# Singleton Computer Assignment 2 complete solutions correct answers key

singleton Computer Assignment 2 complete solutions correct answers key---- Random Numbers, Sampling and Central Limit Theorem (refers to Ch 7 & 8)Introduction -- The Random Number GeneratorRandom number generation by computer allows computer simulation of random experiments. The Excelrandom number generator allows the user to generate random variables which behave according to aspecified distribution. Each random value generated by Excel is another result of a chance experiment. Forexample, the dialog box on the left specifies that the population mean is 0 and the population standarddeviation is 1 and the distribution shape is normal (a z distribution). It asks the program to do 3 columns of10 random values each. This block of output is to begin at cell A1. The result on the right could beconsidered a random sample of 30 values or for that matter 3 samples of 10 values each.When you make a histogram of the random values you see a picture which approximates the theoreticalshape of the distribution, but with only 30 values there are not enough to make something that looks like anormal distribution.0510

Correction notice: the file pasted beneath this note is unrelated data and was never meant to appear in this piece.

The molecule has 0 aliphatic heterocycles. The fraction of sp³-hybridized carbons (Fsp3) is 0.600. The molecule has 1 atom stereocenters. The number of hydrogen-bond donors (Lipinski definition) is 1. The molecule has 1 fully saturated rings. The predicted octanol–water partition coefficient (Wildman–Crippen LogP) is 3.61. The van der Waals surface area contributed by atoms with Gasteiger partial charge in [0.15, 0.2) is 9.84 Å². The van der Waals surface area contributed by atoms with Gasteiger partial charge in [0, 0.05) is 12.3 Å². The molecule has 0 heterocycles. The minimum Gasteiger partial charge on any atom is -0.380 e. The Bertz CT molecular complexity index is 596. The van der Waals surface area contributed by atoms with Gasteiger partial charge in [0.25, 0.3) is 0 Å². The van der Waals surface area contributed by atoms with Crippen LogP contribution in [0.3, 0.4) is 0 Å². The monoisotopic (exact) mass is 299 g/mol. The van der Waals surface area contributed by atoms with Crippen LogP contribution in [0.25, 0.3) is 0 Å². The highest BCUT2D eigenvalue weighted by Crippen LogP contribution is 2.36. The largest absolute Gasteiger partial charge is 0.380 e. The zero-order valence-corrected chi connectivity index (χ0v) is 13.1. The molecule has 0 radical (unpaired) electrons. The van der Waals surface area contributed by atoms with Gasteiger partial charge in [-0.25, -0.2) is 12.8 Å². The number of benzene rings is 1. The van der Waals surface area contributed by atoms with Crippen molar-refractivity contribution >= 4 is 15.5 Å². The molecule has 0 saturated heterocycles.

**F r****eq u e****n c****y****Bin****Histogram**With 1000 data values the distribution looks more normal:20102030405060708090-3-2 .6-2 .2-1 .8-1 .4 -1-0 .6-0 .20 .20 .6 11 .41 .82 .22 .6 3**F r****eq u e****n c****y****Bin****Histogram**But it takes an enormous number of values to get a really smooth plot (this is 32768):You will note that there is an empty box in the dialog form, the**. If this box is left empty,Excel starts with a standard sequence of values, and every time you generate some more values it continueson extending the list out with different values. However, if you put a particular integer number in this box,the Random Number generator always starts with a particular random number corresponding to the seed, andproduces the same particular sequence every time you call it. Since computers are (when working properly)deterministic, some people insist on saying "***Random Seed***pseudo**-random number", but this is a philosophical matter.3Introduction --- The Central Limit TheoremChapter 7 covers the Central Limit Theorem (CLT) thoroughly. This CLT provides the framework thatmakes inferential statistics possible in the case of a single population sample of random variable x used toestimate the population mean (in Chapter 8 and related work in Chapter 9). The connection between theknown and measured sample and the unknown population is provided by this theorem.Another version of CLT is mentioned in Chapter 10 (page 352) which likewise makes the estimation andhypothesis testing in Chapter 10 possible.Also, there is a relationship (not specifically called CLT) involving the sampling distribution of thevariance which makes possible estimation of a confidence interval for population variance and hypothesistesting involving the population variance. I discuss this in the Introduction to Chapter 8 in the part"Estimating population variance".In Computer Assignments 1, 3, and 4 for this course I ask you to do very practical and appliedcomputations to get practical answers. In this No. 2 assignment I just ask you to run simulations showinghow the CLT and the variance relationship work to improve your background knowledge. I will try to giveexplicit instructions to make it easier. The closest thing to this assignment in our course materials is in theWileyPLUS Chapter 7 material. It is "Interactive Applet: Understanding Sampling Distributions and theCentral Limit Theorem". If I assigned this there would be no output into a file from which I could give you agrade, but you are welcome to try it.Because the CLT formulafor the standard deviation of the sample mean has a square root of n in the denominator, when sample size nis small the sample mean values are spread widely and when n is big the spread is small.4The theoretical distribution in the graph according to the CLT for n=4 is hugely wider than the one for n=80.For n=4 the theoretical standard deviation of the graph is= 1 / = 0.5or for n=80= 1 / = 0.111803Since you are taking only 1000 (250 for older Excel) instead of an infinite number of samples, you should beable to compute values which are close but not exactly equal to these.The formula for the theoretical distribution of the sample variance is much more complicated than in theabove case for the sample mean, so we use the chi-squared table in the book for practical work. However thetheoretical sample variance distribution shows similar behavior: (These plots are from real formulacomputations.)For a sample size of 4 the distribution is extremely skewed and wide, whereas for 80 it is relatively narrowand very slightly skewed, almost like a normal distribution surrounding the population value.Practical implications of this are: It would be almost meaningless to try to estimate a confidence intervalfor variance (and consequently also standard deviation) with n=4, whereas with n=80, reasonable resultswould be obtained. On the other hand, in some cases estimating a population mean from a sample with n=4might be adequate. Your instructor (before having more contact with statistics) remembers that his industriallaboratory group was warned by the company statistician when we were only using n=3 for a product testwhich had to be repeated many times. We really had no idea of an estimate for the variance. The troublewas that each reading could require a half-hour or more since the technician had to tediously manipulate atiny piece of fiber just right for the test to turn out at all. We later found that since the technician also had to5move crosshairs in the microscope to measure the fiber's thickness, she was unconsciously biasing the resultstoward what we wanted (a stronger fiber).Your AssignmentI am expecting you to be familiar with concepts discussed in "Using Excel formulas with moresophistication".Your assignment is to use a population with a normal distribution to generate (by Excel simulation) blocksof 1000 different random samples. After generating 1000 samples of size n=4 and 1000 samples of sizen=80, you need to make histograms to show that the sample means and sample variances are distributed like(have a similar shape to) the above theoretical plots. They will not look exactly like the theoretical plotssince we are only using 1000 samples, not an infinte number. Also, you need to show that the mean ofsample means and the standard deviation of sample means agree with the CLT theory. The theory saysThe template for a sheet:The final result will have 2 worksheets like this, one for n=4 and one for n=80, plus a set of histograms onseparate sheets.1. Download the template file (note I ask you to type in the formulas into it yourself).62. For n=4="Number of random numbers", generate the random values with the Random Number Generator,Normal distribution, mean=0 and standard deviation=1, starting in cell B11. If you are using Excel 2010 or2013 you can specify :"Number of variables"=1000. If you are using Excel 2007 or before, it cannot handlethis many and you must use 250. 1000 gives nicer histograms.As shown the block of random values starts at cell B11 (and extends down to B14 for n=4 ).3. Type the functions in for cells B7 through B9. (B7=mean of B11 thru B14, B8=sample standard deviationof B11 thru B14, and B9=square of B8).4. Select and copy cells B7 through B9, then do a multiple paste of these out to the end of the block ofrandom data. If you are using 1000 samples the block ends way out at column ALM. If 250, it ends out atcolumn IQ.5. Now you have 1000 (or 250) trials of sample means, sample standard deviations, and sample variances.In cell B4 compute the average of the 1000 (or 250) sample means and in B5, the standard deviation of the1000 (or 250) sample means (use STDEV).6. The population mean is 0 by specification (cell B1). According to the CLT the mean of the sample means(cell B4) should be this value, but since we are estimating it with 1000 (or 250) trials it should be not exactbut close.The theoretical mean of the sample standard deviations should also be close to the CLT theoretical formulavalue. Put this in cell B2 (I have computed it for you above). This should compare closely with cell B5, yoursimulated point estimate based on 1000 (or 250) trials.7. Make a histogram of the 1000 (or 250) sample means on a new sheet. When you did ComputerAssignment 1 you used data in a column; it works the same way for data in a row. Do not bother using"bins".8. Also likewise make a histogram of the 1000 (or 250) sample variances on a new sheet.9. Copy and paste the 1st 7 or so columns of your n=4 data sheet to a new blank sheet for n=80. You couldstart completely over on a new blank sheet, but copying will save some work.10. Repeat step 2 for n=80. The block of data will now extend down to row 90.11. Repeat step 3 only now you will just have to change B14 to B90 in the average and sample standarddeviation functions.12. Repeat step 4.13. Repeat step 6. You have to change B2 so that it has the correct value for n=80.14. Repeat step 7.15. Repeat step 8.7As you make new sheets in your Excel file, please type in labels on their tabs so I can follow what you did.The theoretical CLT values in cells B1 and B2 (for taking an infinite number of samples) must closely agreewith the values you got in cells B4 and B5. The histograms which you get from steps 7, 8, 14, and 15 mustresemble the corresponding distribution plots above. The numbers on the vertical axis will be different sinceyou are drawing frequency plots, and the theories are in terms of probability densities. But the shapes shouldbe approximately the same, and the numbers on the horizontal axis should correspond. Needless to say yourhistograms will be smoother for 1000 trials than if you had to use Excel 2003 with 250 trials.Note that students may get various different results depending on how they happened to use the randomnumber generator. I grade by the general appearance of the results, not the exact number values.Singleton Computer Assignment 2 complete solutions correct answers key---- Random Numbers, Sampling and Central Limit Theorem (refers to Ch 7 & 8)Introduction -- The Random Number GeneratorRandom number generation by computer allows computer simulation of random experiments. The Excelrandom number generator allows the user to generate random variables which behave according to aspecified distribution. Each random value generated by Excel is another result of a chance experiment. Forexample, the dialog box on the left specifies that the population mean is 0 and the population standarddeviation is 1 and the distribution shape is normal (a z distribution). It asks the program to do 3 columns of10 random values each. This block of output is to begin at cell A1. The result on the right could beconsidered a random sample of 30 values or for that matter 3 samples of 10 values each.When you make a histogram of the random values you see a picture which approximates the theoreticalshape of the distribution, but with only 30 values there are not enough to make something that looks like anormal distribution.0510**F r****eq u e****n c****y****Bin****Histogram**With 1000 data values the distribution looks more normal:20102030405060708090-3-2 .6-2 .2-1 .8-1 .4 -1-0 .6-0 .20 .20 .6 11 .41 .82 .22 .6 3**F r****eq u e****n c****y****Bin****Histogram**But it takes an enormous number of values to get a really smooth plot (this is 32768):You will note that there is an empty box in the dialog form, the**. If this box is left empty,Excel starts with a standard sequence of values, and every time you generate some more values it continueson extending the list out with different values. However, if you put a particular integer number in this box,the Random Number generator always starts with a particular random number corresponding to the seed, andproduces the same particular sequence every time you call it. Since computers are (when working properly)deterministic, some people insist on saying "***Random Seed***pseudo**-random number", but this is a philosophical matter.3Introduction --- The Central Limit TheoremChapter 7 covers the Central Limit Theorem (CLT) thoroughly. This CLT provides the framework thatmakes inferential statistics possible in the case of a single population sample of random variable x used toestimate the population mean (in Chapter 8 and related work in Chapter 9). The connection between theknown and measured sample and the unknown population is provided by this theorem.Another version of CLT is mentioned in Chapter 10 (page 352) which likewise makes the estimation andhypothesis testing in Chapter 10 possible.Also, there is a relationship (not specifically called CLT) involving the sampling distribution of thevariance which makes possible estimation of a confidence interval for population variance and hypothesistesting involving the population variance. I discuss this in the Introduction to Chapter 8 in the part"Estimating population variance".In Computer Assignments 1, 3, and 4 for this course I ask you to do very practical and appliedcomputations to get practical answers. In this No. 2 assignment I just ask you to run simulations showinghow the CLT and the variance relationship work to improve your background knowledge. I will try to giveexplicit instructions to make it easier. The closest thing to this assignment in our course materials is in theWileyPLUS Chapter 7 material. It is "Interactive Applet: Understanding Sampling Distributions and theCentral Limit Theorem". If I assigned this there would be no output into a file from which I could give you agrade, but you are welcome to try it.Because the CLT formulafor the standard deviation of the sample mean has a square root of n in the denominator, when sample size nis small the sample mean values are spread widely and when n is big the spread is small.4The theoretical distribution in the graph according to the CLT for n=4 is hugely wider than the one for n=80.For n=4 the theoretical standard deviation of the graph is= 1 / = 0.5or for n=80= 1 / = 0.111803Since you are taking only 1000 (250 for older Excel) instead of an infinite number of samples, you should beable to compute values which are close but not exactly equal to these.The formula for the theoretical distribution of the sample variance is much more complicated than in theabove case for the sample mean, so we use the chi-squared table in the book for practical work. However thetheoretical sample variance distribution shows similar behavior: (These plots are from real formulacomputations.)For a sample size of 4 the distribution is extremely skewed and wide, whereas for 80 it is relatively narrowand very slightly skewed, almost like a normal distribution surrounding the population value.Practical implications of this are: It would be almost meaningless to try to estimate a confidence intervalfor variance (and consequently also standard deviation) with n=4, whereas with n=80, reasonable resultswould be obtained. On the other hand, in some cases estimating a population mean from a sample with n=4might be adequate. Your instructor (before having more contact with statistics) remembers that his industriallaboratory group was warned by the company statistician when we were only using n=3 for a product testwhich had to be repeated many times. We really had no idea of an estimate for the variance. The troublewas that each reading could require a half-hour or more since the technician had to tediously manipulate atiny piece of fiber just right for the test to turn out at all. We later found that since the technician also had to5move crosshairs in the microscope to measure the fiber's thickness, she was unconsciously biasing the resultstoward what we wanted (a stronger fiber).Your AssignmentI am expecting you to be familiar with concepts discussed in "Using Excel formulas with moresophistication".Your assignment is to use a population with a normal distribution to generate (by Excel simulation) blocksof 1000 different random samples. After generating 1000 samples of size n=4 and 1000 samples of sizen=80, you need to make histograms to show that the sample means and sample variances are distributed like(have a similar shape to) the above theoretical plots. They will not look exactly like the theoretical plotssince we are only using 1000 samples, not an infinte number. Also, you need to show that the mean ofsample means and the standard deviation of sample means agree with the CLT theory. The theory saysThe template for a sheet:The final result will have 2 worksheets like this, one for n=4 and one for n=80, plus a set of histograms onseparate sheets.1. Download the template file (note I ask you to type in the formulas into it yourself).62. For n=4="Number of random numbers", generate the random values with the Random Number Generator,Normal distribution, mean=0 and standard deviation=1, starting in cell B11. If you are using Excel 2010 or2013 you can specify :"Number of variables"=1000. If you are using Excel 2007 or before, it cannot handlethis many and you must use 250. 1000 gives nicer histograms.As shown the block of random values starts at cell B11 (and extends down to B14 for n=4 ).3. Type the functions in for cells B7 through B9. (B7=mean of B11 thru B14, B8=sample standard deviationof B11 thru B14, and B9=square of B8).4. Select and copy cells B7 through B9, then do a multiple paste of these out to the end of the block ofrandom data. If you are using 1000 samples the block ends way out at column ALM. If 250, it ends out atcolumn IQ.5. Now you have 1000 (or 250) trials of sample means, sample standard deviations, and sample variances.In cell B4 compute the average of the 1000 (or 250) sample means and in B5, the standard deviation of the1000 (or 250) sample means (use STDEV).6. The population mean is 0 by specification (cell B1). According to the CLT the mean of the sample means(cell B4) should be this value, but since we are estimating it with 1000 (or 250) trials it should be not exactbut close.The theoretical mean of the sample standard deviations should also be close to the CLT theoretical formulavalue. Put this in cell B2 (I have computed it for you above). This should compare closely with cell B5, yoursimulated point estimate based on 1000 (or 250) trials.7. Make a histogram of the 1000 (or 250) sample means on a new sheet. When you did ComputerAssignment 1 you used data in a column; it works the same way for data in a row. Do not bother using"bins".8. Also likewise make a histogram of the 1000 (or 250) sample variances on a new sheet.9. Copy and paste the 1st 7 or so columns of your n=4 data sheet to a new blank sheet for n=80. You couldstart completely over on a new blank sheet, but copying will save some work.10. Repeat step 2 for n=80. The block of data will now extend down to row 90.11. Repeat step 3 only now you will just have to change B14 to B90 in the average and sample standarddeviation functions.12. Repeat step 4.13. Repeat step 6. You have to change B2 so that it has the correct value for n=80.14. Repeat step 7.15. Repeat step 8.7As you make new sheets in your Excel file, please type in labels on their tabs so I can follow what you did.The theoretical CLT values in cells B1 and B2 (for taking an infinite number of samples) must closely agreewith the values you got in cells B4 and B5. The histograms which you get from steps 7, 8, 14, and 15 mustresemble the corresponding distribution plots above. The numbers on the vertical axis will be different sinceyou are drawing frequency plots, and the theories are in terms of probability densities. But the shapes shouldbe approximately the same, and the numbers on the horizontal axis should correspond. Needless to say yourhistograms will be smoother for 1000 trials than if you had to use Excel 2003 with 250 trials.Note that students may get various different results depending on how they happened to use the randomnumber generator. I grade by the general appearance of the results, not the exact number values.